Romani Routes: Cultural Politics and Balkan Music in Diaspora
A book talk with author Carol Silverman, University of Oregon, Anthropology. Discussant: Timothy Rice, UCLA, Ethnomusicology/Herb Alpert School of Music.
Published: Friday, May 04, 2012
Now that the political and economic plight of European Roma and the popularity of their music are objects of international attention, Romani Routes provides a timely and insightful view into Romani communities both in their home countries and in the diaspora. Over the past two decades, a steady stream of recordings, videos, feature films, festivals, and concerts has presented the music of Balkan Gypsies, or Roma, to Western audiences, who have greeted them with exceptional enthusiasm. Yet, as author Carol Silverman notes, Roma are revered as musicians and reviled as people.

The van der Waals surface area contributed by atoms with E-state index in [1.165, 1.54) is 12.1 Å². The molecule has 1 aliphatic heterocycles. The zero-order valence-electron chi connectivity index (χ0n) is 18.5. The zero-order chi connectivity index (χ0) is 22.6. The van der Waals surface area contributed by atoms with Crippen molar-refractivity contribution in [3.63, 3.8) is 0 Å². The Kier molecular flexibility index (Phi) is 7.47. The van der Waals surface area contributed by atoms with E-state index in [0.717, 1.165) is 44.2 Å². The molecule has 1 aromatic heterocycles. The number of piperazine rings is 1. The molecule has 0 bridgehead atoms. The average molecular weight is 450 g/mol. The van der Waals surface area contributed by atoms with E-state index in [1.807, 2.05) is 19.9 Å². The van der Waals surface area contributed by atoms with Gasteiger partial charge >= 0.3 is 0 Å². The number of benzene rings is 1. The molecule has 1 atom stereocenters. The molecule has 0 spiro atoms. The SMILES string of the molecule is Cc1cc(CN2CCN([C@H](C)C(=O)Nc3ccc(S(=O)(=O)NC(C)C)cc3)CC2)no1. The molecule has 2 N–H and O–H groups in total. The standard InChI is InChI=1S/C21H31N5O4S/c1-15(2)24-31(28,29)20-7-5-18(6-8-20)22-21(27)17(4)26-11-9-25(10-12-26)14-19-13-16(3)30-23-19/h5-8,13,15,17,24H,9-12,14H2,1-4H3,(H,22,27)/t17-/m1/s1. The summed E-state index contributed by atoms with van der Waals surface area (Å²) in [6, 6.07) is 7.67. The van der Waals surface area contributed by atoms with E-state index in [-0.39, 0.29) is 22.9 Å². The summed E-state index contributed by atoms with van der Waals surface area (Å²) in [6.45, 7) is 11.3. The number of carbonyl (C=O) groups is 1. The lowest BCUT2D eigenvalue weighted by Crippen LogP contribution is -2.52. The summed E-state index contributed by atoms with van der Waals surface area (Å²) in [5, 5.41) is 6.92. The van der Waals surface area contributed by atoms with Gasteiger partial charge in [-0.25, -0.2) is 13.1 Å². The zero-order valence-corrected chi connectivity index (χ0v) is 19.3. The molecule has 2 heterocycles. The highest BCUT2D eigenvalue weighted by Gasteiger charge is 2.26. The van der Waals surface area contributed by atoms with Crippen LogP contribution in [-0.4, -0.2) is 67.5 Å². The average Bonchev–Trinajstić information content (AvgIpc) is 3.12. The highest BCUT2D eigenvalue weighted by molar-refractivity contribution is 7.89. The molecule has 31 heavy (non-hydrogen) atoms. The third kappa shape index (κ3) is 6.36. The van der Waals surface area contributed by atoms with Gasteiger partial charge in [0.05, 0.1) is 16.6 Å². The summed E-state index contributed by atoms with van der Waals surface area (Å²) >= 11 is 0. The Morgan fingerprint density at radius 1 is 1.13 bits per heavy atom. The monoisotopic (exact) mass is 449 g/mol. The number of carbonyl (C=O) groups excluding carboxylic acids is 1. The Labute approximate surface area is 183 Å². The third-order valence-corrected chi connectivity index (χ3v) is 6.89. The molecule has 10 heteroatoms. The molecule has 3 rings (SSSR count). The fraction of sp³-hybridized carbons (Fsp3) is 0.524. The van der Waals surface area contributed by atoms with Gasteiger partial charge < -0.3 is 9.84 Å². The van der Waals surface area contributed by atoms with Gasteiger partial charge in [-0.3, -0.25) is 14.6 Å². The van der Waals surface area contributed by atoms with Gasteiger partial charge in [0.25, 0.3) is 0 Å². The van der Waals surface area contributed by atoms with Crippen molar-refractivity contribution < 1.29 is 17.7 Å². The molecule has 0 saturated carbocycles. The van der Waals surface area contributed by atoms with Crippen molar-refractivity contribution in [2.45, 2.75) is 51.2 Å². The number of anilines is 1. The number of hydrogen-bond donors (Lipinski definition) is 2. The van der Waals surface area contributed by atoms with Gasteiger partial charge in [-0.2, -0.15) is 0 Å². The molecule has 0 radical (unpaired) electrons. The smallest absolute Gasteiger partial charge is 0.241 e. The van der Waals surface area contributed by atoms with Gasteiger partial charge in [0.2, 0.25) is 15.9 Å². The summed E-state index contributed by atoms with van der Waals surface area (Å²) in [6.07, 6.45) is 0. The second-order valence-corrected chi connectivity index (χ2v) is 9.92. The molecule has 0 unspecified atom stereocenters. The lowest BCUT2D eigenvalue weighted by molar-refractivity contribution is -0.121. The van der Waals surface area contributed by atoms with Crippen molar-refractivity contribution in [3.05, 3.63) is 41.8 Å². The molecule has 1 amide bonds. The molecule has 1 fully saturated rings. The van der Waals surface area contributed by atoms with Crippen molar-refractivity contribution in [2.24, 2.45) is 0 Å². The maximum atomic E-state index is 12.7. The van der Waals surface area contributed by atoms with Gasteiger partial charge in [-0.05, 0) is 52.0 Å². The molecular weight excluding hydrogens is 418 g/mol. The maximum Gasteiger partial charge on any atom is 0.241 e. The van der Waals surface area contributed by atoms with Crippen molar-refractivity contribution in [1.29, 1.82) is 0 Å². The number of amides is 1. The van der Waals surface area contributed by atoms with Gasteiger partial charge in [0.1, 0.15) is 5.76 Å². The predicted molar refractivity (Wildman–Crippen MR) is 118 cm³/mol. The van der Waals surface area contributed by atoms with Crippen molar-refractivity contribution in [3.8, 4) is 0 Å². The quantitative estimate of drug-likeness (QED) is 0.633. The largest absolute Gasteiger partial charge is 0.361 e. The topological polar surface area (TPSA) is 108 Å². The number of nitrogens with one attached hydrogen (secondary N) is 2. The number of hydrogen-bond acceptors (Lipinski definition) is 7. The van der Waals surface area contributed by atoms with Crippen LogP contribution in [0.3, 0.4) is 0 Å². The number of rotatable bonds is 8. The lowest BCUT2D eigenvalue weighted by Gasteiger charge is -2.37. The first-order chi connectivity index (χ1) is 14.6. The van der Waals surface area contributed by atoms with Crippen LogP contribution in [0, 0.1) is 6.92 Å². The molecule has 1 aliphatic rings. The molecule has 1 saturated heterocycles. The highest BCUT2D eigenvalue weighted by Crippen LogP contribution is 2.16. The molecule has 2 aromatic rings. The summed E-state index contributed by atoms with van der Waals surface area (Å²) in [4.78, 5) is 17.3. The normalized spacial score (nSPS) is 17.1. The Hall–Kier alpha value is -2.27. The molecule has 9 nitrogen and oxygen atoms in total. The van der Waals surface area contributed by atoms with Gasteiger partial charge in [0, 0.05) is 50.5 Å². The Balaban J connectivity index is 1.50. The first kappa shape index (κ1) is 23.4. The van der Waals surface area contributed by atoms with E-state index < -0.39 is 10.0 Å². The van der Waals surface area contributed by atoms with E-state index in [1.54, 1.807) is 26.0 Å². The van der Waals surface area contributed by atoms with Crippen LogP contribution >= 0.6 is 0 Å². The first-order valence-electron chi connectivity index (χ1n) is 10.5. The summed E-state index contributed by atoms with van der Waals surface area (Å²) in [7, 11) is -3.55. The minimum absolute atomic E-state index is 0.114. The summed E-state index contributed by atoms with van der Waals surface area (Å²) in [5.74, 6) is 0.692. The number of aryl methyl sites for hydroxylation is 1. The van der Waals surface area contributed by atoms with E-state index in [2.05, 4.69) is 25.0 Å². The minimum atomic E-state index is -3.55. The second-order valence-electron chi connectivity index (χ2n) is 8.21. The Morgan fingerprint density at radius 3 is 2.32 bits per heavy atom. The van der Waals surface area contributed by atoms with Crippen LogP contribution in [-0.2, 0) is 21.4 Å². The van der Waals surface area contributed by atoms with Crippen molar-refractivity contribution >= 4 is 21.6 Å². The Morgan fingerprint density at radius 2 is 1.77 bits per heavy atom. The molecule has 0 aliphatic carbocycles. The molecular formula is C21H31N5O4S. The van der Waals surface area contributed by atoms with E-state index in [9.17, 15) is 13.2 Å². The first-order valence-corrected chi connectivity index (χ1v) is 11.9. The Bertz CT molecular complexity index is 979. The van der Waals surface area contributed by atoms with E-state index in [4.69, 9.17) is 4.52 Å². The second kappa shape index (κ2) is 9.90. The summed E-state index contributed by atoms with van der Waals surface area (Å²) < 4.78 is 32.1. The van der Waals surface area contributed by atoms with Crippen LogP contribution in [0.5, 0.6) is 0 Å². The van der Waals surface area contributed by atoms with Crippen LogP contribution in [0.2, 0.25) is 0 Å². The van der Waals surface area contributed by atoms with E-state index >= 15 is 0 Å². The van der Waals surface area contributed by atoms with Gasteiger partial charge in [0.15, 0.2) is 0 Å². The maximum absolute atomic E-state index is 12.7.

In this book, Silverman introduces readers to the people and cultures who produce this music, offering a sensitive and incisive analysis of how Romani musicians address the challenges of discrimination. Focusing on southeastern Europe then moving to the diaspora, her book examines the music within Romani communities, the lives and careers of outstanding musicians, and the marketing of music in the electronic media and "world music" concert circuit. Silverman touches on the way that the Roma exemplify many qualities--adaptability, cultural hybridity, transnationalism--that are taken to characterize late modern experience. And rather than just celebrating these qualities, she presents the musicians as complicated, pragmatic individuals who work creatively within the many constraints that inform their lives.